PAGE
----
On Thursday, people around the world will have one thing in common. They’ll be able to tune into “Wayward Pines.”
It’s launching in 125 countries, reportedly the biggest global premiere for a scripted show. (Here in D.C., it airs at 9 p.m. on Fox)
And what a script!
Based on a trilogy of best-selling books by Blake Crouch, the 10-episode series is about Secret Service agent Ethan Burke, who is on a mission in Idaho when he has a car crash and wakes up in the hospital in the idyllic town of Wayward Pines.
Only something is rotten in Wayward Pines. An early sign: When he asks steely-eyed Nurse Pam about making a phone call, she says, “We don’t have phone jacks in the patients’ rooms. Who wants all that chatter?”
Pursued by Nurse Pam and her hypodermic, Burke escapes from the hospital. But when he talks to people in the town about his hospitalization, they say there’s no hospital in Wayward Pines.
The director of the pilot and the executive producer of the series is M. Night Shyamalan, whose movie thrillers lately (“After Earth,” “The Happening”) haven’t been so thrilling. He’s clearly having a ball with this intensely weird TV show: the seemingly wholesome town, the light filtering through the pines, the scary music, the incredible A-list cast!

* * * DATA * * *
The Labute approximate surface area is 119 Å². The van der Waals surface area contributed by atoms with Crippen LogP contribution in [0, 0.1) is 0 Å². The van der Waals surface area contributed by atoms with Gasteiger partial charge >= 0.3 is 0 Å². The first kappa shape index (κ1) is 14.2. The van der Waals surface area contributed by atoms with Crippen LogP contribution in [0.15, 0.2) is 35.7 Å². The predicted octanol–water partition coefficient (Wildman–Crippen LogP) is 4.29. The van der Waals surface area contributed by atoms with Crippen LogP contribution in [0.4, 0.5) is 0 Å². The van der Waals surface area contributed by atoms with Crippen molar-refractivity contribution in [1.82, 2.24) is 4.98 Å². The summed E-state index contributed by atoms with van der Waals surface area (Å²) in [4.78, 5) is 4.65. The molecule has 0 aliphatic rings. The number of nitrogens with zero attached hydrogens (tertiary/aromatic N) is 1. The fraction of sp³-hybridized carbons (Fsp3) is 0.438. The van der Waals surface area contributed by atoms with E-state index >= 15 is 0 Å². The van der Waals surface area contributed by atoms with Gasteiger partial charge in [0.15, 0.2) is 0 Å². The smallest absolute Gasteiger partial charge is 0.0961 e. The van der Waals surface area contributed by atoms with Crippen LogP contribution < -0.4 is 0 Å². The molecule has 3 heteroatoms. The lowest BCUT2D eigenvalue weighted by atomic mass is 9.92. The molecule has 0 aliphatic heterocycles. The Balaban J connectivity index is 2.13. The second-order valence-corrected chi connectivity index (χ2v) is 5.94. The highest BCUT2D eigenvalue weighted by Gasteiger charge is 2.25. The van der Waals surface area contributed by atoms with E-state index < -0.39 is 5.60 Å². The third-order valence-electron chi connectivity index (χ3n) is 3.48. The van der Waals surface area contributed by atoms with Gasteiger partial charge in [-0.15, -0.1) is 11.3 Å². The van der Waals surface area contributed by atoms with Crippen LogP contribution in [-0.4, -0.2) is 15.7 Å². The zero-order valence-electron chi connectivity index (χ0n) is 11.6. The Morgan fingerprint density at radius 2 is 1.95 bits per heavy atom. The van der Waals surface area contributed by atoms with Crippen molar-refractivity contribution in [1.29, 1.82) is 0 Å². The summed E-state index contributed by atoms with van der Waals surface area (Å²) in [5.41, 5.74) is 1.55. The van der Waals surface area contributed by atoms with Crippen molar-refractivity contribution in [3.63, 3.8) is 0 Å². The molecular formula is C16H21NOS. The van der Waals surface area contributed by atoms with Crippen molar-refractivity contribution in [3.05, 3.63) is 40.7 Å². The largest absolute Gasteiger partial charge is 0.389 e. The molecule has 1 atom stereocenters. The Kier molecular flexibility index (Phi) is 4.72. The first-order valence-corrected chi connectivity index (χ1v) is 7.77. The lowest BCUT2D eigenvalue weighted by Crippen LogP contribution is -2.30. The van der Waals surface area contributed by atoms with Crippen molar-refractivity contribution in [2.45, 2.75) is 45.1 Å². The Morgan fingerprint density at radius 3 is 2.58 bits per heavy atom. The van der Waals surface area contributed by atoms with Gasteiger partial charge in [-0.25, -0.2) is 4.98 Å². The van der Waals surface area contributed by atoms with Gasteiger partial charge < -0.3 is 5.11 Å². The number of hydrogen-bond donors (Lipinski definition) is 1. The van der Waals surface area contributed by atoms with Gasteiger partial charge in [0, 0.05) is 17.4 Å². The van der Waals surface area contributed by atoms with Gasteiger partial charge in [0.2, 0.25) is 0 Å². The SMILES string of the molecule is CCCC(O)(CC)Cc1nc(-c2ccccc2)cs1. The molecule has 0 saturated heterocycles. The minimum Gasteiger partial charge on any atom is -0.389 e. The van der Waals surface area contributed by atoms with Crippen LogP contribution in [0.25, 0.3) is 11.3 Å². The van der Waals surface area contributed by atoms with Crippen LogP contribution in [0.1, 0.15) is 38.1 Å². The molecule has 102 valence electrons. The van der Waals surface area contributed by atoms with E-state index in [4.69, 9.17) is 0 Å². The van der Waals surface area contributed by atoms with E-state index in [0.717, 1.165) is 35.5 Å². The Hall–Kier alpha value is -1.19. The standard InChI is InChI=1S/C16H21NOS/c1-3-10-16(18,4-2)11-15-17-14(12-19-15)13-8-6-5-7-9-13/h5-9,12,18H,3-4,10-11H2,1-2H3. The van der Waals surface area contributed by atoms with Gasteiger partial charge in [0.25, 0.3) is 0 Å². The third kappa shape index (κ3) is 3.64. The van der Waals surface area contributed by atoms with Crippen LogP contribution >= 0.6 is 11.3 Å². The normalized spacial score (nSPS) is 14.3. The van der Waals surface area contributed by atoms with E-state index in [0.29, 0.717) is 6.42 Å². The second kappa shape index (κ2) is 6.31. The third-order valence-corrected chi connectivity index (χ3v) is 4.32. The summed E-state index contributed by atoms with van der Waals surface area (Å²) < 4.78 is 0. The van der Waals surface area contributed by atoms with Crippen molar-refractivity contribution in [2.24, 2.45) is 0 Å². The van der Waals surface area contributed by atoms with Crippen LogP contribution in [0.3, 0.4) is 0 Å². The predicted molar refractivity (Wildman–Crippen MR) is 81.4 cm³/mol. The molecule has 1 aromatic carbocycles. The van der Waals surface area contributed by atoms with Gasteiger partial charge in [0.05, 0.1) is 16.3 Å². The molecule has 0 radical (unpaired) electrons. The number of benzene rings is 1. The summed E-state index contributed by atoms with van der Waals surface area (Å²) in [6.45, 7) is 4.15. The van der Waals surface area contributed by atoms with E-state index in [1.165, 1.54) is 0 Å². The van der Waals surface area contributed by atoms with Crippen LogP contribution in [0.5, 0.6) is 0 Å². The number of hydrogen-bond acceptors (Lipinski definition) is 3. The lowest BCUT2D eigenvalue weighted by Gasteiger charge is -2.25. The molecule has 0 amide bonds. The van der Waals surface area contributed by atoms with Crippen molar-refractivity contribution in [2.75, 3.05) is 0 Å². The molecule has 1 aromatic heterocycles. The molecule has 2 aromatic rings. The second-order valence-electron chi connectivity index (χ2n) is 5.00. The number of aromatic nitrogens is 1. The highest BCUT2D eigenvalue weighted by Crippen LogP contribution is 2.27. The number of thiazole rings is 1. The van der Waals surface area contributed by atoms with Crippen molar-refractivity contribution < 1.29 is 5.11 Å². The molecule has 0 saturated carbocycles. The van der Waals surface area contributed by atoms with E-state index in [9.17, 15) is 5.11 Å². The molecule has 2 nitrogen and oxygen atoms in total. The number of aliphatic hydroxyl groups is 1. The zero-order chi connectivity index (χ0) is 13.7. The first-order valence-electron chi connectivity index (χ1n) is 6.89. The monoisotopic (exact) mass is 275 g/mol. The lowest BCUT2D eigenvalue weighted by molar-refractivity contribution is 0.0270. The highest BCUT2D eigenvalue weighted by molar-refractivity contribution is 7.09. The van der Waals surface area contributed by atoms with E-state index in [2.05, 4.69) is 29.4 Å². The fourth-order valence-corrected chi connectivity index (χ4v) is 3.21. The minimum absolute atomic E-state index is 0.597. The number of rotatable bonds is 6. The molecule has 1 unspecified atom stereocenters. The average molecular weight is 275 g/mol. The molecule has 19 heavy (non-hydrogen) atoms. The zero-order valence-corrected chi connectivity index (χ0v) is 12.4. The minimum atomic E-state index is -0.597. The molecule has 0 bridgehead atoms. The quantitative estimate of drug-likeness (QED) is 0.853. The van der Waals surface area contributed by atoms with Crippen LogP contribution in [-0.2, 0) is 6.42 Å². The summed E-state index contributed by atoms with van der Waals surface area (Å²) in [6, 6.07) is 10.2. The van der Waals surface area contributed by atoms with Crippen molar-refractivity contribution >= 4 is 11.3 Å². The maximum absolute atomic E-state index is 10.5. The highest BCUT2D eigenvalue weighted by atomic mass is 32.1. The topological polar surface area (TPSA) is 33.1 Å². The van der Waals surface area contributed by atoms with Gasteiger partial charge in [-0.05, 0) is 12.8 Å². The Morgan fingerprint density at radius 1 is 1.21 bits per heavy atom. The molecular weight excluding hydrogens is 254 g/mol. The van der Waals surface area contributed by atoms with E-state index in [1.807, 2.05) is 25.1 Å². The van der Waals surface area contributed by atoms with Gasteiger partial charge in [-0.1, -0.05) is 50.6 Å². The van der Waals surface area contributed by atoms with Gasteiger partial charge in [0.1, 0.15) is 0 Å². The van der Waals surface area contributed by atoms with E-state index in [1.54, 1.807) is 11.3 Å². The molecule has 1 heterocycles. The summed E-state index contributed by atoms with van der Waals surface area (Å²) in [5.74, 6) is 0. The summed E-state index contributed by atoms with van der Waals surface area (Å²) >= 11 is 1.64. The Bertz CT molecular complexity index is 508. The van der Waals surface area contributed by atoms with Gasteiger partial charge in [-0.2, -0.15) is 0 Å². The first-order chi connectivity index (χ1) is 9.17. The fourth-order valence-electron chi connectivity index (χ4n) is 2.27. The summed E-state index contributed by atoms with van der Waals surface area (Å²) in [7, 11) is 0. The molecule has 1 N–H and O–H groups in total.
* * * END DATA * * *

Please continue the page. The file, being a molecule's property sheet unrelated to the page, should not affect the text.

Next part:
Matt Dillon and his craggy face play agent Burke. Steely-eyed Melissa Leo is the nurse. Juliette Lewis is a bartender. Or is she? She tries to help Burke. Or does she? Also, she thinks it’s the year 2000.
A mellow Terrence Howard is the sheriff. He loves rum raisin ice cream cones. When Agent Burke asks how to get out of Wayward Pines, the sheriff says, “You don’t.” That’s because the town turns out to be surrounded by an electrified fence.
So what’s going on? It’s variously suggested that Burke is hallucinating out of guilt over releasing a bomber who set off a bomb or that he’s part of a government experiment.
Or maybe this show is just an example of what happens when Hollywood thinks: “Let’s do an even more intense version of ‘Twin Peaks,’ only without the coffee jokes.”
Clearly, after the first episode nothing is clear about “Wayward Pines.” Except one thing: Viewers in Asia, Africa, Australia, Europe and Latin America will speak in one voice: “What the what?”
Read more of Marc’s TV musings: